Home Boot Camp Don’t Leave Home Without This – Overland Tool Kit Essentials
Don’t Leave Home Without This – Overland Tool Kit Essentials

Don’t Leave Home Without This – Overland Tool Kit Essentials

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What’s in your overland tool kit? Every off-grid capable rig needs to have a tool kit capable of handling most repair needs on the trail. The kit is going to be vehicle dependent, so you need to do a bit of research on the basic tool requirements for the make and model of your vehicle.

We highly recommend a tool roll because of the compact size you can achieve when space is at a premium. There are many options for tool rolls and a wide range of price points. This type of gear fell into our ‘buy once/cry once’ category, and we went with a heavy duty waxed canvas roll by Adventure Tool Company. 

If you fail to plan, you plan to fail! We put together a supply checklist for what we carry in our 1996 Toyota FZJ80 Land Cruiser. The tools listed (though specific) will get you on the right track to putting together your own efficient tool kit.

Again, research your specific overland/off-road make and model of vehicle to make sure you have covered the basics. (The forums are a great place to start asking specific questions.)

The list covers the following:

  • Electric supplies
  • Wrenches
  • Sockets
  • Hand Tools
  • Expendables
  • Specialized

Register and log in to the Overland Bound site to download the checklist here:

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Adventure is best when properly planned! Let us know your trail repair experiences and advice in the comments below. We’d love to hear from you!

Michael

Backwoods country bumpkin. Overland enthusiast and lover of the great outdoors.

Comment(10)

  1. I bought the same tool roll, actually Micheal bought it because I bought it! I haven’t loaded it yet because I wasn’t 100% sure what I needed. Thank you for creating this list and for the video! This has inspired mt to FINALLY organize my rig’s tools. OB#11480

  2. Nice. I’ve been out on occasion with folks that bring entire wrench and socket kits. Anything more than the six or seven wrench or socket sizes you need is a waste of space and weight.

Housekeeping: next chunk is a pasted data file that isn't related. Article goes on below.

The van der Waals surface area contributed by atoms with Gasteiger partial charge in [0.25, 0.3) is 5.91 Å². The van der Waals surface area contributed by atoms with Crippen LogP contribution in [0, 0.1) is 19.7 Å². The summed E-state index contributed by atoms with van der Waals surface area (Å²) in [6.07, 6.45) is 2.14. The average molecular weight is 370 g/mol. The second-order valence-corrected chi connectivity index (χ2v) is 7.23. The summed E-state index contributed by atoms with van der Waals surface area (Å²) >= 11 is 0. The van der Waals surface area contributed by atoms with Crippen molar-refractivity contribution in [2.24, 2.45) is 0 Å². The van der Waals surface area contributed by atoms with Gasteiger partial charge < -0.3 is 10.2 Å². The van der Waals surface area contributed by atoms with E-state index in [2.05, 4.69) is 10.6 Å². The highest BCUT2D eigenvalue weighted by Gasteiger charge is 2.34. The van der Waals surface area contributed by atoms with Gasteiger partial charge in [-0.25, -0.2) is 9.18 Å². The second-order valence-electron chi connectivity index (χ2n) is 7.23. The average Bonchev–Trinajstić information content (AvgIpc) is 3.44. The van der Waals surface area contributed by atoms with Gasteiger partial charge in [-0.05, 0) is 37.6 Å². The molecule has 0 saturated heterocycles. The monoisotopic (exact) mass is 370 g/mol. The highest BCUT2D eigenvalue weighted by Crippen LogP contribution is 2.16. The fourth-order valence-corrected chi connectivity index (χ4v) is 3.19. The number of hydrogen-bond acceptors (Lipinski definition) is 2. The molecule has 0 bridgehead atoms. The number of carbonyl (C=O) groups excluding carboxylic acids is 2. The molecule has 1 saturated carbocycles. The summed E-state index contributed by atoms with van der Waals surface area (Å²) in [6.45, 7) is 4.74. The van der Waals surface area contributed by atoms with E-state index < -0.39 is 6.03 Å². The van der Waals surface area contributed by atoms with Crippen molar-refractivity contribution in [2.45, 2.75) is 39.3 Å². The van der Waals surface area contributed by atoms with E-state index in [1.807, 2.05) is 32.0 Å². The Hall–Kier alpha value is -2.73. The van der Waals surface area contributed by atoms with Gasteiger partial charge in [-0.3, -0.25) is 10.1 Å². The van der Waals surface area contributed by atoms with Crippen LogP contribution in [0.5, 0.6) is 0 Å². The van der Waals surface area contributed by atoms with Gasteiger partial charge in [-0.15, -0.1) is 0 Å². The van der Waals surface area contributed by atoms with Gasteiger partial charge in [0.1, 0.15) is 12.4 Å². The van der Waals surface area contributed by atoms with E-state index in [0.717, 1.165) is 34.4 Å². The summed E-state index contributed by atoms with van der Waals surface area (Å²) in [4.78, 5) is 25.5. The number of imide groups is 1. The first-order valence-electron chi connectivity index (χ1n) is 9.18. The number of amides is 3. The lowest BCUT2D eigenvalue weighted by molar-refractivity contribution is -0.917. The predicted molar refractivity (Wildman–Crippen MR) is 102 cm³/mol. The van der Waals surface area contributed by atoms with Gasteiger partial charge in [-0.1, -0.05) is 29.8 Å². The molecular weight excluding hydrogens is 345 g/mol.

3. Nice. I've been out on occasion with folks that bring entire wrench and socket kits. Anything more than the six or seven wrench or socket sizes you need is a waste of space and weight.

    That only works so long as there is nobody else in the group.

    I have seen a whole lot of scrambling and searching through everybody's rig in an effort to find the tools/pieces to put another rig back into operable order.

    I carry my stuff with the expectation that I will likely end up using it on someone else's rig.  And I don't know which size tools their rig will need.

  4. I've had to work more on other peoples rigs than my own (thankfully).  Even though it is a bit more weight and room taken up, I prefer having a full compliment of tools, especially if we are going somewhere off the beaten path.

  5. That only works so long as there is nobody else in the group.

    I have seen a whole lot of scrambling and searching through everybody's rig in an effort to find the tools/pieces to put another rig back into operable order.

    I carry my stuff with the expectation that I will likely end up using it on someone else's rig.  And I don't know which size tools their rig will need.

    Certainly, I've used my tools on multiple occasions either by loaning them to someone or wrenching it myself.   My 1/2 breaker bar and sockets  have come in handy for that sort of thing more than once. Bringing an entire tool kit, or even half of the tools I have on hand,  would simply weigh too much.

  6. As someone who has a full size rig, I go a little overboard with my recovery/repair gear. I have a full compliment of tools to almost take my truck completely apart. Not a fan of having to rely on people, especially when they aren't there. I think though, it would be advised just as much to carry commonly broken spare parts as well. Another thing I think I will be throwing in my tool kit would be a 0-150 Ftlb torque wrench with ratcheting head in 1/2" drive. Having a truck that has a GVWR of 3000lbs is nice sometimes.

  7. Nice. I've been out on occasion with folks that bring entire wrench and socket kits. Anything more than the six or seven wrench or socket sizes you need is a waste of space and weight.

    Carrying a larger selection of sockets and wrenches can be useful if you have to work on other people's rigs. There is a lot of "close enough" overlap between metric and SAE (ex. 13mm = 1/2", 19mm = 3/4", etc) so I just carry a set of metric sockets and wrenches. I also carry a set of torx bits because a friend has a Jeep. One thing I haven't seen in some tool kits is a spark plug socket, which can be useful if you need to tighten/check/clean the plugs or blow oil out of the cylinders after a roll over.

    https://www.overlandbound.com/forums/threads/vehicle-inventory.10765/

  8. As someone who has a full size rig, I go a little overboard with my recovery/repair gear. I have a full compliment of tools to almost take my truck completely apart. Not a fan of having to rely on people, especially when they aren't there. I think though, it would be advised just as much to carry commonly broken spare parts as well. Another thing I think I will be throwing in my tool kit would be a 0-150 Ftlb torque wrench with ratcheting head in 1/2" drive. Having a truck that has a GVWR of 3000lbs is nice sometimes.

    I carry the torque wrench in my kit too. It is necessary for most steering and suspension repairs (which I seem to have a lot of lately).

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